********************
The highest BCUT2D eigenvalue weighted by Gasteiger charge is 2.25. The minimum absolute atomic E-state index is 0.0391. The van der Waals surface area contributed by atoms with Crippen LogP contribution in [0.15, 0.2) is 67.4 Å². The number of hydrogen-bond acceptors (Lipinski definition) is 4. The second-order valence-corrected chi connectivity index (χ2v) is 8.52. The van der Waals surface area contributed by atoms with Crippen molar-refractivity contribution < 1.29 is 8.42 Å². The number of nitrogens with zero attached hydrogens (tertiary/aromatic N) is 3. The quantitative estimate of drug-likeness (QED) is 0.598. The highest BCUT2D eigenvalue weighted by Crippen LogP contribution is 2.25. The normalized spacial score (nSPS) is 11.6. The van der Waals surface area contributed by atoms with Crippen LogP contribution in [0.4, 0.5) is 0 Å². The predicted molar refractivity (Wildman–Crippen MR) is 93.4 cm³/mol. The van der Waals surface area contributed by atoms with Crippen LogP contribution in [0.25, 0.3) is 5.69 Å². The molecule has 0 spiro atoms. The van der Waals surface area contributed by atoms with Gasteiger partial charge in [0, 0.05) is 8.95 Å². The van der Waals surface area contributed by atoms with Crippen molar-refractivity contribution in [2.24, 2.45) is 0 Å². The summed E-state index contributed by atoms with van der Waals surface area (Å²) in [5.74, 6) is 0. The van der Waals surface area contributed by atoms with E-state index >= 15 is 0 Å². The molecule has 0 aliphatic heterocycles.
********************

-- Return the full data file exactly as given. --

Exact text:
The highest BCUT2D eigenvalue weighted by Gasteiger charge is 2.25. The minimum absolute atomic E-state index is 0.0391. The van der Waals surface area contributed by atoms with Crippen LogP contribution in [0.15, 0.2) is 67.4 Å². The number of hydrogen-bond acceptors (Lipinski definition) is 4. The second-order valence-corrected chi connectivity index (χ2v) is 8.52. The van der Waals surface area contributed by atoms with Crippen molar-refractivity contribution < 1.29 is 8.42 Å². The number of nitrogens with zero attached hydrogens (tertiary/aromatic N) is 3. The quantitative estimate of drug-likeness (QED) is 0.598. The highest BCUT2D eigenvalue weighted by Crippen LogP contribution is 2.25. The normalized spacial score (nSPS) is 11.6. The van der Waals surface area contributed by atoms with Crippen LogP contribution in [0.4, 0.5) is 0 Å². The predicted molar refractivity (Wildman–Crippen MR) is 93.4 cm³/mol. The van der Waals surface area contributed by atoms with Crippen LogP contribution in [0.25, 0.3) is 5.69 Å². The molecule has 0 spiro atoms. The van der Waals surface area contributed by atoms with Gasteiger partial charge in [0, 0.05) is 8.95 Å². The van der Waals surface area contributed by atoms with Crippen molar-refractivity contribution in [2.24, 2.45) is 0 Å². The summed E-state index contributed by atoms with van der Waals surface area (Å²) in [5.74, 6) is 0. The van der Waals surface area contributed by atoms with E-state index >= 15 is 0 Å². The molecule has 0 aliphatic heterocycles.